Format

Send to

Choose Destination
Nature. 2019 Mar;567(7747):187-193. doi: 10.1038/s41586-019-0984-y. Epub 2019 Feb 27.

An integrative systems genetic analysis of mammalian lipid metabolism.

Author information

1
Metabolic Systems Biology Laboratory, Charles Perkins Centre, School of Life and Environmental Sciences, University of Sydney, Sydney, New South Wales, Australia.
2
Lipid Metabolism & Cardiometabolic Disease Laboratory, Baker Heart & Diabetes Institute, Melbourne, Victoria, Australia. anna.calkin@baker.edu.au.
3
Central Clinical School, Department of Medicine, Monash University, Melbourne, Victoria, Australia. anna.calkin@baker.edu.au.
4
Department of Human Genetics/Medicine, David Geffen School of Medicine, University of California Los Angeles (UCLA), Los Angeles, CA, USA.
5
Lipid Metabolism & Cardiometabolic Disease Laboratory, Baker Heart & Diabetes Institute, Melbourne, Victoria, Australia.
6
Central Clinical School, Department of Medicine, Monash University, Melbourne, Victoria, Australia.
7
Molecular Metabolism & Ageing Laboratory, Baker Heart & Diabetes Institute, Melbourne, Victoria, Australia.
8
Department of Medicine, Division of Cardiology, University of California Los Angeles (UCLA), Los Angeles, CA, USA.
9
Molecular Biology Institute, University of California Los Angeles (UCLA), Los Angeles, CA, USA.
10
Charles Perkins Centre, School of Mathematics and Statistics, University of Sydney, Sydney, New South Wales, Australia.
11
Department of Biological Chemistry, David Geffen School of Medicine, University of California Los Angeles (UCLA), Los Angeles, CA, USA.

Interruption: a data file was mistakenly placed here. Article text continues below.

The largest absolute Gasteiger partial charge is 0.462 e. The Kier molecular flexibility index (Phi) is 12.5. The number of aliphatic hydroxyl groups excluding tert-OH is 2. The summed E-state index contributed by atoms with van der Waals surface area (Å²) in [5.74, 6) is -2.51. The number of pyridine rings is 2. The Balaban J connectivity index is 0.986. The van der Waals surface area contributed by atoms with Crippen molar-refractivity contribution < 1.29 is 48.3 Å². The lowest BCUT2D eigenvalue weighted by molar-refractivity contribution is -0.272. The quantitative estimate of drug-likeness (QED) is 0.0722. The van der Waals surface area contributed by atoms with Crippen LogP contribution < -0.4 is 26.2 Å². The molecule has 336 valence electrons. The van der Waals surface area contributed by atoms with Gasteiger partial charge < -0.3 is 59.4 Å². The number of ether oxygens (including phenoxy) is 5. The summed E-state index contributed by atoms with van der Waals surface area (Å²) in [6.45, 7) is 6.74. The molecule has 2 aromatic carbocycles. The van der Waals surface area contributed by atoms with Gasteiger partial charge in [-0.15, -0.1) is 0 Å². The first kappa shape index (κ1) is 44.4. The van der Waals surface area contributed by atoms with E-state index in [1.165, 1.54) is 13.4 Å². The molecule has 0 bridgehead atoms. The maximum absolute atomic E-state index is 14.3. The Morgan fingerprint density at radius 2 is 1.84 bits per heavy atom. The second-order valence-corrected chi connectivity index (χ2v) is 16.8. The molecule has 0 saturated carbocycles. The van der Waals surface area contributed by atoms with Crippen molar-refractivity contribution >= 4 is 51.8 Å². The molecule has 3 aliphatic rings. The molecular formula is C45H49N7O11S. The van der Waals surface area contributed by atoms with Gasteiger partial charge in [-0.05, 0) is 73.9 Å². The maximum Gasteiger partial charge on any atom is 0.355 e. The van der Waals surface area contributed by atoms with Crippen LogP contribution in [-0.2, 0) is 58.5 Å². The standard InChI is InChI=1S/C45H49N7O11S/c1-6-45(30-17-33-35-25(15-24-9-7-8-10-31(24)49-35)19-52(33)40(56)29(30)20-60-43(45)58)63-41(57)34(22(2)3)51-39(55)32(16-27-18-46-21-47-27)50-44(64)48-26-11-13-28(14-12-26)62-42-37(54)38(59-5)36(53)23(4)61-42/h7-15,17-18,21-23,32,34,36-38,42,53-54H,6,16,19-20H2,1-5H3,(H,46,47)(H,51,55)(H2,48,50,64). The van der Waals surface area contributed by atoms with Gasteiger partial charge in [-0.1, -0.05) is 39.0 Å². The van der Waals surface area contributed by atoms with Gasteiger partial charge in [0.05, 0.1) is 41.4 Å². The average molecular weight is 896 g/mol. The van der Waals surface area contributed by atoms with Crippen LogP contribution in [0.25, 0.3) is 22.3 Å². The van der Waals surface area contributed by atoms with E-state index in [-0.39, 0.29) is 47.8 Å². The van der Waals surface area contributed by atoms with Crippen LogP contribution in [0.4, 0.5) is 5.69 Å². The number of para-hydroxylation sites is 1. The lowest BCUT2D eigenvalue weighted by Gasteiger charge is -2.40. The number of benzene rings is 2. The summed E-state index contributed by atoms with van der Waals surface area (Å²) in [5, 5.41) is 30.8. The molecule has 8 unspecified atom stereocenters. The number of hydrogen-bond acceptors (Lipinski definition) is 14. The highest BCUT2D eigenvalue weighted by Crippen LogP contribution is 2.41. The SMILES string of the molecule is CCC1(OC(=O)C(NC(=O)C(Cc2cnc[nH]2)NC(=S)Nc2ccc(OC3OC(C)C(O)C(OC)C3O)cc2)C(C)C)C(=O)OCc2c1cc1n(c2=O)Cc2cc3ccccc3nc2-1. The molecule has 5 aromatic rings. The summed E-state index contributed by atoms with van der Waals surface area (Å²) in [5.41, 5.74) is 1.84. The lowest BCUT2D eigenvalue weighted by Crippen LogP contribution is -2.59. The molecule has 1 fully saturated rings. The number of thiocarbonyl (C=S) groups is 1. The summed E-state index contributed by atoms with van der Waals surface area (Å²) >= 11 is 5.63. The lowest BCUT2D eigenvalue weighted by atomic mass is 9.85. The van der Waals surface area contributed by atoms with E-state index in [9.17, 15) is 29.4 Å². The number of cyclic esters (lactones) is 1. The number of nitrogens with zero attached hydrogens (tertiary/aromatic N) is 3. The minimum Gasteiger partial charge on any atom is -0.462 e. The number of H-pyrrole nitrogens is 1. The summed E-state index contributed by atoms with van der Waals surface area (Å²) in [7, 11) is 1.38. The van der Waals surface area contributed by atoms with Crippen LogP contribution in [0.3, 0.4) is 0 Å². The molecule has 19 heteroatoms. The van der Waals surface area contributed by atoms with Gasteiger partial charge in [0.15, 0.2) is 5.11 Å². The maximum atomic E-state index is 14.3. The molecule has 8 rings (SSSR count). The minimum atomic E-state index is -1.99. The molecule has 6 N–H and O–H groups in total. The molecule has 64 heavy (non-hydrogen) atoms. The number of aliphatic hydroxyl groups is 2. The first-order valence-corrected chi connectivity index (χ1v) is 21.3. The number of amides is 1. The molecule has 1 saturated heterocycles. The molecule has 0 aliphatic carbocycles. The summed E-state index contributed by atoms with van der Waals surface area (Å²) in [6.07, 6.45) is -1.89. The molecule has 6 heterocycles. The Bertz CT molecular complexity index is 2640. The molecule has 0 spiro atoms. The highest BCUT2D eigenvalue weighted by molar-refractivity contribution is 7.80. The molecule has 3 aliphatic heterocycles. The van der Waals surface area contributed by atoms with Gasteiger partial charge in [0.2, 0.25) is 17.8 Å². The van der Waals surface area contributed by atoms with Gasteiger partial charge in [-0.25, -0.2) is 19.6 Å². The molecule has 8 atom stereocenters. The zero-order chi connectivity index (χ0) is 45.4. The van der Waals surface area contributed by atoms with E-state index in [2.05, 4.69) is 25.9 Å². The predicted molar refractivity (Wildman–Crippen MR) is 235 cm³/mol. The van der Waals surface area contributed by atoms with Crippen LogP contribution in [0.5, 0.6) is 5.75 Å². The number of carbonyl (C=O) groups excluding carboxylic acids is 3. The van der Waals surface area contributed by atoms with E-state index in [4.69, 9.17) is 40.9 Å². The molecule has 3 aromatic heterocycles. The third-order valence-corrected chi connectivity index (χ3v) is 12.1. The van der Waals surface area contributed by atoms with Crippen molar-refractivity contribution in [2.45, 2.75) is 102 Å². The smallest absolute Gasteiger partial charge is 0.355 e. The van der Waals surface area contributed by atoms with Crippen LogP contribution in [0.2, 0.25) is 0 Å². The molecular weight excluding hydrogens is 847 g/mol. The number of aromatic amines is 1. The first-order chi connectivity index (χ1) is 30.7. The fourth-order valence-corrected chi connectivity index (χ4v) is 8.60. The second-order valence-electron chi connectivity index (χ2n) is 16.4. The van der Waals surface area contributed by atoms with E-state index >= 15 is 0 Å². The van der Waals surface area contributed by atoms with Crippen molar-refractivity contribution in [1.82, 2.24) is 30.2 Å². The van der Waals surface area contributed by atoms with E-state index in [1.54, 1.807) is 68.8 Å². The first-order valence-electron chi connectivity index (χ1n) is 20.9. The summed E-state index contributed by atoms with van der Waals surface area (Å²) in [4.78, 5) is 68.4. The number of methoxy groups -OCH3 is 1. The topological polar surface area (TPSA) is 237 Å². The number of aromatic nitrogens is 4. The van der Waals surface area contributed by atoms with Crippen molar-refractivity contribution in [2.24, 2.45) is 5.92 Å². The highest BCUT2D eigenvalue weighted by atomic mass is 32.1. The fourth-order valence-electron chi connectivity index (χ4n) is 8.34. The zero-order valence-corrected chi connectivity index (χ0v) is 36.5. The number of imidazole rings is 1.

12
Department of Physiology, Faculty of Medicine, Dentistry and Health Sciences, University of Melbourne, Melbourne, Victoria, Australia.
13
Metabolomics Laboratory, Baker Heart & Diabetes Institute, Melbourne, Victoria, Australia.
14
Ionis Therapeutics Inc., Carlsbad, CA, USA.
15
Department of Medicine, Division of Cardiology, University of California Los Angeles (UCLA), Los Angeles, CA, USA. tvallim@mednet.ucla.edu.
16
Molecular Biology Institute, University of California Los Angeles (UCLA), Los Angeles, CA, USA. tvallim@mednet.ucla.edu.
17
Department of Biological Chemistry, David Geffen School of Medicine, University of California Los Angeles (UCLA), Los Angeles, CA, USA. tvallim@mednet.ucla.edu.
18
Central Clinical School, Department of Medicine, Monash University, Melbourne, Victoria, Australia. brian.drew@baker.edu.au.
19
Molecular Metabolism & Ageing Laboratory, Baker Heart & Diabetes Institute, Melbourne, Victoria, Australia. brian.drew@baker.edu.au.

Abstract

Dysregulation of lipid homeostasis is a precipitating event in the pathogenesis and progression of hepatosteatosis and metabolic syndrome. These conditions are highly prevalent in developed societies and currently have limited options for diagnostic and therapeutic intervention. Here, using a proteomic and lipidomic-wide systems genetic approach, we interrogated lipid regulatory networks in 107 genetically distinct mouse strains to reveal key insights into the control and network structure of mammalian lipid metabolism. These include the identification of plasma lipid signatures that predict pathological lipid abundance in the liver of mice and humans, defining subcellular localization and functionality of lipid-related proteins, and revealing functional protein and genetic variants that are predicted to modulate lipid abundance. Trans-omic analyses using these datasets facilitated the identification and validation of PSMD9 as a previously unknown lipid regulatory protein. Collectively, our study serves as a rich resource for probing mammalian lipid metabolism and provides opportunities for the discovery of therapeutic agents and biomarkers in the setting of hepatic lipotoxicity.

PMID:
30814737
DOI:
10.1038/s41586-019-0984-y

Supplemental Content

Full text links

Icon for Nature Publishing Group
Loading ...
Support Center